In last week’s post on the doctrine of Inspiration, we focused on the biblical claim that the Scriptures have been inspired by God. In this week’s post, we will go a little deeper into this important topic by highlighting the quality of the manuscripts that we have for the biblical texts.
I’m confident that the Bible we have (66 books with about 40 authors over 1500 years of writing) is God’s inspired Word. But just because I’m confident doesn’t mean everyone else is confident. Textual criticism is that discipline that investigates the content and reliability of ancient texts. It is a discipline used for other manuscripts, but primarily associated with the Old and New Testaments of the Bible. If it is right to hold a high view of the inspiration of Scripture (that God is the author), then it should follow that the manuscripts we have for comparison purposes would not disagree with one another and create uncertainty in the meaning of the text. Can we have confidence in the manuscripts of the Old and New Testaments?
Here are some basic facts about the manuscripts we do have. You can find out more on this subject from Jonathan Morrow’s book, Questioning the Bible: 11 Major Challenges to the Bible’s Authority.
- There are 5,756 New Testament manuscripts that can be compared and contrasted for quality and consistency purposes. Other ancient writings for a comparable time and place are as follows: Greek historian Herodotus, 109 manuscripts; Greek historian Thucydides, 95 manuscripts; Greek philosopher Plato, 219 manuscripts; Roman historian Livy, 150 manuscripts; Roman historian Tacitus, 31 manuscripts; Roman historian Seutonius, 300 manuscripts; Greek classic Homer’s Iliad, 2300 manuscripts. The sheer number of New Testament manuscripts affords confidence that the documents we are reading today are consistent with the original manuscripts.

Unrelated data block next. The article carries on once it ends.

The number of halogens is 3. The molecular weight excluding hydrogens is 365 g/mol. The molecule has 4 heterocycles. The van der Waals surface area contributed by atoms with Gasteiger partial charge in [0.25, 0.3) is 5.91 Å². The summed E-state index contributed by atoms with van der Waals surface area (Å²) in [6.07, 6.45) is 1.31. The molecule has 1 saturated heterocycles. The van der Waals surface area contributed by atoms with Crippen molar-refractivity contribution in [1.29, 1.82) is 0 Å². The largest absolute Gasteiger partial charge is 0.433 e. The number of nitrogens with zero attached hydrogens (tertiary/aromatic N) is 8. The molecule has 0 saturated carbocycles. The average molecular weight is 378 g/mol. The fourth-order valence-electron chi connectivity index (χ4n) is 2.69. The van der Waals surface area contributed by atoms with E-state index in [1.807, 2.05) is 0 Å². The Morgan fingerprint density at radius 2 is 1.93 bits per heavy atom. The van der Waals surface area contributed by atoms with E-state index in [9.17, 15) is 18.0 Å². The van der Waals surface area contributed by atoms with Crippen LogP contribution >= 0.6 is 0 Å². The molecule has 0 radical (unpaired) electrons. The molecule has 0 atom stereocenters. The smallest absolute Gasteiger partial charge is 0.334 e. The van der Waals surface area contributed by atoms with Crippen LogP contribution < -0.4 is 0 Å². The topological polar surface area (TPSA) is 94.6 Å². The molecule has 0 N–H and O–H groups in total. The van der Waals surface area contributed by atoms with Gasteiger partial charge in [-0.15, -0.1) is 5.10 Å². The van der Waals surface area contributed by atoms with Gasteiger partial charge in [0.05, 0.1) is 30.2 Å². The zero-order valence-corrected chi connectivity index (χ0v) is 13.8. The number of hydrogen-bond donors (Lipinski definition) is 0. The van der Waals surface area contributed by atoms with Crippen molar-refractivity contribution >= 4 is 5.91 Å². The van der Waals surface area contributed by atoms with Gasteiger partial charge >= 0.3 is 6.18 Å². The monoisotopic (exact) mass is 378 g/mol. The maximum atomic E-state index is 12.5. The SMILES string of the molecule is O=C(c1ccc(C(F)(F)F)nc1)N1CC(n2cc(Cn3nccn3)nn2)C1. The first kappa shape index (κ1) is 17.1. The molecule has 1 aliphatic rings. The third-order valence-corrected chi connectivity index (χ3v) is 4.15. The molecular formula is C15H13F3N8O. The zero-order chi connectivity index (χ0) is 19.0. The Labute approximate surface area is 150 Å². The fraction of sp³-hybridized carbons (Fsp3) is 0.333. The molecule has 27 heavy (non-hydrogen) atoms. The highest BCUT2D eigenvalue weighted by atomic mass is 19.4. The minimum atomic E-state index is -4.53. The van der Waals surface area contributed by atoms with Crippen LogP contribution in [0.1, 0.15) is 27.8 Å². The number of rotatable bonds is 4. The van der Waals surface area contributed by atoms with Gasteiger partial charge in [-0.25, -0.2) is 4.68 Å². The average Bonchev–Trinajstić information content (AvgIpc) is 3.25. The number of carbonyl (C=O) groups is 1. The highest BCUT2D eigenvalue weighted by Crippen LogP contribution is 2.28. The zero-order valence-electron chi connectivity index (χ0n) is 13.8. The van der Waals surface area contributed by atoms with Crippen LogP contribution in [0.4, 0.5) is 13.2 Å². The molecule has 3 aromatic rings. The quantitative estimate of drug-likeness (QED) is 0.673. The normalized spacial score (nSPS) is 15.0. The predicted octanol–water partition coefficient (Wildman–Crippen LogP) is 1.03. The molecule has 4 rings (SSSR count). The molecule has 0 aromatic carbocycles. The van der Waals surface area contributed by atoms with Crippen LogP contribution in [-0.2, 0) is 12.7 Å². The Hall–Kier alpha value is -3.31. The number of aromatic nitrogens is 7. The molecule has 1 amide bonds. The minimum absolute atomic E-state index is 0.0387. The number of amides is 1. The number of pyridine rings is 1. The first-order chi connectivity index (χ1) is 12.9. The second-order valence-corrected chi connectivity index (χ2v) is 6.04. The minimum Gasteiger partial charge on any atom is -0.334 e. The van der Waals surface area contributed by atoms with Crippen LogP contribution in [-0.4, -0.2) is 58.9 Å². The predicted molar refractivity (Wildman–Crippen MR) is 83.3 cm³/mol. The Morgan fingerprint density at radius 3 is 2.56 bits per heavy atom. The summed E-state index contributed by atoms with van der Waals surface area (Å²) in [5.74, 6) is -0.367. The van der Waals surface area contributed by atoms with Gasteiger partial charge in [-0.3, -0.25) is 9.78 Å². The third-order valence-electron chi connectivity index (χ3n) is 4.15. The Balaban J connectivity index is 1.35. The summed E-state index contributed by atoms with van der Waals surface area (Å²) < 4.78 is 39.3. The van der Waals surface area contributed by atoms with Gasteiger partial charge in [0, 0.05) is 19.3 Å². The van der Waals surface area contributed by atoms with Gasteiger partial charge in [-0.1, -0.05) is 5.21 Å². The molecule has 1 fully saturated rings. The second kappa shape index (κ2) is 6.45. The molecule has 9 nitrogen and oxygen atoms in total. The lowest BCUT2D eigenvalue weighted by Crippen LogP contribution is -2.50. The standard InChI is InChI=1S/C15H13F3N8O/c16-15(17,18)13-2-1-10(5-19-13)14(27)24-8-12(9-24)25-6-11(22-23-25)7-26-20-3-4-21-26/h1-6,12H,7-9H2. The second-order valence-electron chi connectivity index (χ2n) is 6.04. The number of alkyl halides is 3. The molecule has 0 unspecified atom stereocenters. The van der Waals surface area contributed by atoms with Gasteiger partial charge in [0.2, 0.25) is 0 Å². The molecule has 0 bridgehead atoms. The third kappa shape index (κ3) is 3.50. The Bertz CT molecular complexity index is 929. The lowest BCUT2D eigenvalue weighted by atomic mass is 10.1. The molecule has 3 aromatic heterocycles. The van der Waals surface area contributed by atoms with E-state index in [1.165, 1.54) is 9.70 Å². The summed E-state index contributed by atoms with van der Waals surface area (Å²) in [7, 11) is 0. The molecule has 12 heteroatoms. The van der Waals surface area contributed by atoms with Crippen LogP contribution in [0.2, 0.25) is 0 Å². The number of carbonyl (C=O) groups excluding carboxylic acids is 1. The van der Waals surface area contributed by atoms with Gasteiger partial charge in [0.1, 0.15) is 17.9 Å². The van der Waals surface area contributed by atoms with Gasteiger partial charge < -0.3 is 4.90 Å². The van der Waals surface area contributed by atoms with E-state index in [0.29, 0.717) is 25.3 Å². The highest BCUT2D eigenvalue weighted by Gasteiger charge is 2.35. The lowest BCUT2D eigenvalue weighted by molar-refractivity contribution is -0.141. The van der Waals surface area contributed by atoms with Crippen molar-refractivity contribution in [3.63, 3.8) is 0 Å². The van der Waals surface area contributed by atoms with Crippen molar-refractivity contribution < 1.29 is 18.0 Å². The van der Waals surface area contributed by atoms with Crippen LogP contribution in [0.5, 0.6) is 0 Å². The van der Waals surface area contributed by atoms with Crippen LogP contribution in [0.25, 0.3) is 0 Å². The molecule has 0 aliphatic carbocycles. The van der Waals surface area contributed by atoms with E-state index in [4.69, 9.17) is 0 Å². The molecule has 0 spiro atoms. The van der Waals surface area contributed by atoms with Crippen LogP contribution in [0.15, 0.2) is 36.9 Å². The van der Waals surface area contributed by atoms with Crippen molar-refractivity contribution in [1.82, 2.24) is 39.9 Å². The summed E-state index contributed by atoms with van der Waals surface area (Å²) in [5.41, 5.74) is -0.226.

- The NT manuscripts are significantly earlier than other ancient literature, within 35 years in at least one case and all of the NT within 200 years of the events.
- While there are variations between the manuscripts, they do not distort the consistency or meaning of the New Testament. Bart Ehrman, professor and author of Misquoting Jesus, claims 400,000 variants within the New Testament manuscripts. Ehrman uses this number to undercut the confidence in the New Testament documents. Essentially, he reasons if there are so many variants, how can we be confident in the accuracy of the text? However, Ehrman fails to look into the types of variations carefully. According to Jonathan Morrow, “A variant is any place among the existing NT manuscripts where there is not uniformity of wording” (p. 98). A variant then could be a misspelled word in 1 manuscript different from 2,000 manuscripts. This would count as 2,000 variants. Morrow notes, “the reason we have so many variants is because we have so many manuscripts to work with” (p. 98).
- Note the types of variation within the New Testament manuscripts:
1) Spelling=70-80% of all the variants.
2) Minor differences such as word order or the use of the definite article with a proper name.
3) Meaningful, but not viable differences such as, “gospel of God” vs. “gospel of Christ.”
4) Meaningful and viable differences such as “let us have peace with God” vs. “we have peace with God” (less than 1% are meaningful and viable).
- The Old Testament manuscripts and the and the Dead Sea Scrolls affirm that the copyists of the OT were careful, and that the OT that we do have is consistent with the earliest manuscripts. According to Douglas Stuart, it is a safe estimate that 99% of original words in NT and 95% of original words in OT are recoverable (quoted by Jonathan Morrow in Questioning the Bible). In essence, we can be confident that we have the Word of God.
- These basic facts can be found in Questioning the Bible, by Jonathan Morrow pages 96-105.
The Old and New Testaments have been questioned and critiqued for millennia. Particularly, the New Testament has faced textual and source criticism aimed at discounting its claims of the supernatural and the deity of Jesus. This critique should not surprise us. We live in a post-enlightenment age where we question and doubt anything that cannot be tested scientifically.
These facts about the New Testament manuscripts do not force one to believe the stories they relate. But here is what they do. The sheer number of manuscripts dating back so nearly to the occasions of writing provide confidence that the New Testament we are reading today was the same New Testament originally written.
If we can have confidence in the consistency and accuracy of the Old and New Testaments, then we cannot claim that over time the authors changed stories to build their case for the deity of Jesus or other theological concepts. What they wrote is what we have. You may or may not believe what they wrote. After all, that underscores the importance of faith that permeates Christianity.
But if we are honest with the data we have, we must accept that the biblical documents relate to us an accurate account of the original manuscripts. This becomes foundational to the doctrine of revelation regarding the inerrancy, sufficiency, and authority of Scripture.